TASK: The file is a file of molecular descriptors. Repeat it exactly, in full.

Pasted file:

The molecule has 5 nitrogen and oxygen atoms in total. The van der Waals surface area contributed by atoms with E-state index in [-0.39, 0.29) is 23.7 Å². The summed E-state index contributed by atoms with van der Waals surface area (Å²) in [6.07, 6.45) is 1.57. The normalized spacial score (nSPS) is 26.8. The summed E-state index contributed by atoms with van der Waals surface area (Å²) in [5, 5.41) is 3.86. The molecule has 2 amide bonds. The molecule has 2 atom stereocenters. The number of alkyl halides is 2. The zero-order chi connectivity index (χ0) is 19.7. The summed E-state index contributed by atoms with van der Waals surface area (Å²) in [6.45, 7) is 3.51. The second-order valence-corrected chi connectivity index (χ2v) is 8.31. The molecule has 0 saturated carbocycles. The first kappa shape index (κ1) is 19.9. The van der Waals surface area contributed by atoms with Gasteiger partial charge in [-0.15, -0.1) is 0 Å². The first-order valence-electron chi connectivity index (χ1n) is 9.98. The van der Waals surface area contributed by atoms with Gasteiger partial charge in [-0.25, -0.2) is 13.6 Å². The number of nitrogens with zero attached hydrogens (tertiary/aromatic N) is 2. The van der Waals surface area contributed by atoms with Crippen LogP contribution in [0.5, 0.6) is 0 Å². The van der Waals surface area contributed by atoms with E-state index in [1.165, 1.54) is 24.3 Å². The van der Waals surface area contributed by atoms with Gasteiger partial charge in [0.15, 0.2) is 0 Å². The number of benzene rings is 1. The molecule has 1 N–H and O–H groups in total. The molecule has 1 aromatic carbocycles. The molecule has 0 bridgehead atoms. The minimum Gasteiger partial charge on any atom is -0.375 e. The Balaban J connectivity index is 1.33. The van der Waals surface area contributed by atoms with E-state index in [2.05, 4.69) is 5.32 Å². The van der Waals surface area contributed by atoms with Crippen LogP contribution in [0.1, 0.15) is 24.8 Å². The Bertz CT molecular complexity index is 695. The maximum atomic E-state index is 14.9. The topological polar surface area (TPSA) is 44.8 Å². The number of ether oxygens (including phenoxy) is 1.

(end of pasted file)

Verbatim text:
The molecule has 5 nitrogen and oxygen atoms in total. The van der Waals surface area contributed by atoms with E-state index in [-0.39, 0.29) is 23.7 Å². The summed E-state index contributed by atoms with van der Waals surface area (Å²) in [6.07, 6.45) is 1.57. The normalized spacial score (nSPS) is 26.8. The summed E-state index contributed by atoms with van der Waals surface area (Å²) in [5, 5.41) is 3.86. The molecule has 2 amide bonds. The molecule has 2 atom stereocenters. The number of alkyl halides is 2. The zero-order chi connectivity index (χ0) is 19.7. The summed E-state index contributed by atoms with van der Waals surface area (Å²) in [6.45, 7) is 3.51. The second-order valence-corrected chi connectivity index (χ2v) is 8.31. The molecule has 0 saturated carbocycles. The first kappa shape index (κ1) is 19.9. The van der Waals surface area contributed by atoms with Gasteiger partial charge in [-0.15, -0.1) is 0 Å². The first-order valence-electron chi connectivity index (χ1n) is 9.98. The van der Waals surface area contributed by atoms with Gasteiger partial charge in [-0.25, -0.2) is 13.6 Å². The number of nitrogens with zero attached hydrogens (tertiary/aromatic N) is 2. The van der Waals surface area contributed by atoms with Crippen LogP contribution in [0.5, 0.6) is 0 Å². The van der Waals surface area contributed by atoms with E-state index in [1.165, 1.54) is 24.3 Å². The van der Waals surface area contributed by atoms with Gasteiger partial charge in [0.15, 0.2) is 0 Å². The number of benzene rings is 1. The molecule has 1 N–H and O–H groups in total. The molecule has 1 aromatic carbocycles. The molecule has 0 bridgehead atoms. The minimum Gasteiger partial charge on any atom is -0.375 e. The Balaban J connectivity index is 1.33. The van der Waals surface area contributed by atoms with E-state index in [2.05, 4.69) is 5.32 Å². The van der Waals surface area contributed by atoms with Crippen LogP contribution in [0.1, 0.15) is 24.8 Å². The Bertz CT molecular complexity index is 695. The maximum atomic E-state index is 14.9. The topological polar surface area (TPSA) is 44.8 Å². The number of ether oxygens (including phenoxy) is 1.